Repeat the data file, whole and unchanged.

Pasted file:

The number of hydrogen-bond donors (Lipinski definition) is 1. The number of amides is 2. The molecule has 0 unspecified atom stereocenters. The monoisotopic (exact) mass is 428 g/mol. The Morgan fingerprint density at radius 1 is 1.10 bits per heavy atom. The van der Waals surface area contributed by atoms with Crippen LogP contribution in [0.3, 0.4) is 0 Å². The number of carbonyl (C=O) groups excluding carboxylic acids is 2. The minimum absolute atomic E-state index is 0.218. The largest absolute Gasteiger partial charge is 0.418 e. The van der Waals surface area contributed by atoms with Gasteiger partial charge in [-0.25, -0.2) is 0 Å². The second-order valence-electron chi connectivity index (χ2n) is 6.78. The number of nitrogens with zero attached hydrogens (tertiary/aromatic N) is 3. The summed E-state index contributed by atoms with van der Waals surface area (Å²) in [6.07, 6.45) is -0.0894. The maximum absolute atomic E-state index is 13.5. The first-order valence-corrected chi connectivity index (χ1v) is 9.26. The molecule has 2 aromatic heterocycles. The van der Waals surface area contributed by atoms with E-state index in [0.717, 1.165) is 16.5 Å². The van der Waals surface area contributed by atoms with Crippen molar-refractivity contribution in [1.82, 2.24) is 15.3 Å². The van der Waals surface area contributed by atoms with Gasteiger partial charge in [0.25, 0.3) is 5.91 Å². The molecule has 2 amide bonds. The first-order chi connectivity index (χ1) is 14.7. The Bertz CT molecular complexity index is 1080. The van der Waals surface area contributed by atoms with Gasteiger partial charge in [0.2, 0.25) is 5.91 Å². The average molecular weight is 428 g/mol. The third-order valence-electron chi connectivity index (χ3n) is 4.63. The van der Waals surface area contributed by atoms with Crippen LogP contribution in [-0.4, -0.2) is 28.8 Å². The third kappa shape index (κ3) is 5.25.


The number of hydrogen-bond donors (Lipinski definition) is 1. The number of amides is 2. The molecule has 0 unspecified atom stereocenters. The monoisotopic (exact) mass is 428 g/mol. The Morgan fingerprint density at radius 1 is 1.10 bits per heavy atom. The van der Waals surface area contributed by atoms with Crippen LogP contribution in [0.3, 0.4) is 0 Å². The number of carbonyl (C=O) groups excluding carboxylic acids is 2. The minimum absolute atomic E-state index is 0.218. The largest absolute Gasteiger partial charge is 0.418 e. The van der Waals surface area contributed by atoms with Gasteiger partial charge in [-0.25, -0.2) is 0 Å². The second-order valence-electron chi connectivity index (χ2n) is 6.78. The number of nitrogens with zero attached hydrogens (tertiary/aromatic N) is 3. The summed E-state index contributed by atoms with van der Waals surface area (Å²) in [6.07, 6.45) is -0.0894. The maximum absolute atomic E-state index is 13.5. The first-order valence-corrected chi connectivity index (χ1v) is 9.26. The molecule has 2 aromatic heterocycles. The van der Waals surface area contributed by atoms with E-state index in [0.717, 1.165) is 16.5 Å². The van der Waals surface area contributed by atoms with Crippen molar-refractivity contribution in [1.82, 2.24) is 15.3 Å². The van der Waals surface area contributed by atoms with Gasteiger partial charge in [0.25, 0.3) is 5.91 Å². The molecule has 2 amide bonds. The first-order chi connectivity index (χ1) is 14.7. The Bertz CT molecular complexity index is 1080. The van der Waals surface area contributed by atoms with Gasteiger partial charge in [0.2, 0.25) is 5.91 Å². The average molecular weight is 428 g/mol. The third-order valence-electron chi connectivity index (χ3n) is 4.63. The van der Waals surface area contributed by atoms with Crippen LogP contribution in [-0.4, -0.2) is 28.8 Å². The third kappa shape index (κ3) is 5.25.